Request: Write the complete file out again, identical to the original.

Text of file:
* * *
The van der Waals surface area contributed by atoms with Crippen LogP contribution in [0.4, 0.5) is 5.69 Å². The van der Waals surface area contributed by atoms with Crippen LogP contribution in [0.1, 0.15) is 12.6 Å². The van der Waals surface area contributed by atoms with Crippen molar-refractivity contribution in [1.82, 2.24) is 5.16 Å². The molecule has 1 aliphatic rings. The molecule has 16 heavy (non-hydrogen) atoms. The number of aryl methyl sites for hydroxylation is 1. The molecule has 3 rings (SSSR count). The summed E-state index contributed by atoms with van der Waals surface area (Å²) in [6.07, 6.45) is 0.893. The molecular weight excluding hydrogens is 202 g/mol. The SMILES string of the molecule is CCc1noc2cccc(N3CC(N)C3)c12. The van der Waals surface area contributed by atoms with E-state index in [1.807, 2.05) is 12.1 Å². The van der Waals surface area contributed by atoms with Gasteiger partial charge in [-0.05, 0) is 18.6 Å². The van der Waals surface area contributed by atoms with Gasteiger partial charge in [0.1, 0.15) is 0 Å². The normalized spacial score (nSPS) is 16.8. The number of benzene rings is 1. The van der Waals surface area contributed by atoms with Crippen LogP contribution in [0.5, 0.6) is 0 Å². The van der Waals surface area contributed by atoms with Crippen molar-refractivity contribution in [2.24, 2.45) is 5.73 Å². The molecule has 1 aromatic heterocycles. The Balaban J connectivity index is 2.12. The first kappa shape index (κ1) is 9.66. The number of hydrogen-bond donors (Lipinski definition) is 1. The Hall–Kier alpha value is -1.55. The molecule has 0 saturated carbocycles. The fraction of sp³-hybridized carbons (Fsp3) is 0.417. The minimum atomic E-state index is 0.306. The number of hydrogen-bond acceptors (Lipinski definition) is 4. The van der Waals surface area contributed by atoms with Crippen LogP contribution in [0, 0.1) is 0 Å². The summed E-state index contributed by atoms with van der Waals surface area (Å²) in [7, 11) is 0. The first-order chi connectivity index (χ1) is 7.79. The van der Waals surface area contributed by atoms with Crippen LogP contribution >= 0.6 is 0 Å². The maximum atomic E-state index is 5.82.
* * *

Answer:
The van der Waals surface area contributed by atoms with Crippen LogP contribution in [0.4, 0.5) is 5.69 Å². The van der Waals surface area contributed by atoms with Crippen LogP contribution in [0.1, 0.15) is 12.6 Å². The van der Waals surface area contributed by atoms with Crippen molar-refractivity contribution in [1.82, 2.24) is 5.16 Å². The molecule has 1 aliphatic rings. The molecule has 16 heavy (non-hydrogen) atoms. The number of aryl methyl sites for hydroxylation is 1. The molecule has 3 rings (SSSR count). The summed E-state index contributed by atoms with van der Waals surface area (Å²) in [6.07, 6.45) is 0.893. The molecular weight excluding hydrogens is 202 g/mol. The SMILES string of the molecule is CCc1noc2cccc(N3CC(N)C3)c12. The van der Waals surface area contributed by atoms with E-state index in [1.807, 2.05) is 12.1 Å². The van der Waals surface area contributed by atoms with Gasteiger partial charge in [-0.05, 0) is 18.6 Å². The van der Waals surface area contributed by atoms with Gasteiger partial charge in [0.1, 0.15) is 0 Å². The normalized spacial score (nSPS) is 16.8. The number of benzene rings is 1. The van der Waals surface area contributed by atoms with Crippen LogP contribution in [0.5, 0.6) is 0 Å². The van der Waals surface area contributed by atoms with Crippen molar-refractivity contribution in [2.24, 2.45) is 5.73 Å². The molecule has 1 aromatic heterocycles. The Balaban J connectivity index is 2.12. The first kappa shape index (κ1) is 9.66. The number of hydrogen-bond donors (Lipinski definition) is 1. The Hall–Kier alpha value is -1.55. The molecule has 0 saturated carbocycles. The fraction of sp³-hybridized carbons (Fsp3) is 0.417. The minimum atomic E-state index is 0.306. The number of hydrogen-bond acceptors (Lipinski definition) is 4. The van der Waals surface area contributed by atoms with Crippen LogP contribution in [0, 0.1) is 0 Å². The summed E-state index contributed by atoms with van der Waals surface area (Å²) in [7, 11) is 0. The first-order chi connectivity index (χ1) is 7.79. The van der Waals surface area contributed by atoms with Crippen LogP contribution >= 0.6 is 0 Å². The maximum atomic E-state index is 5.82.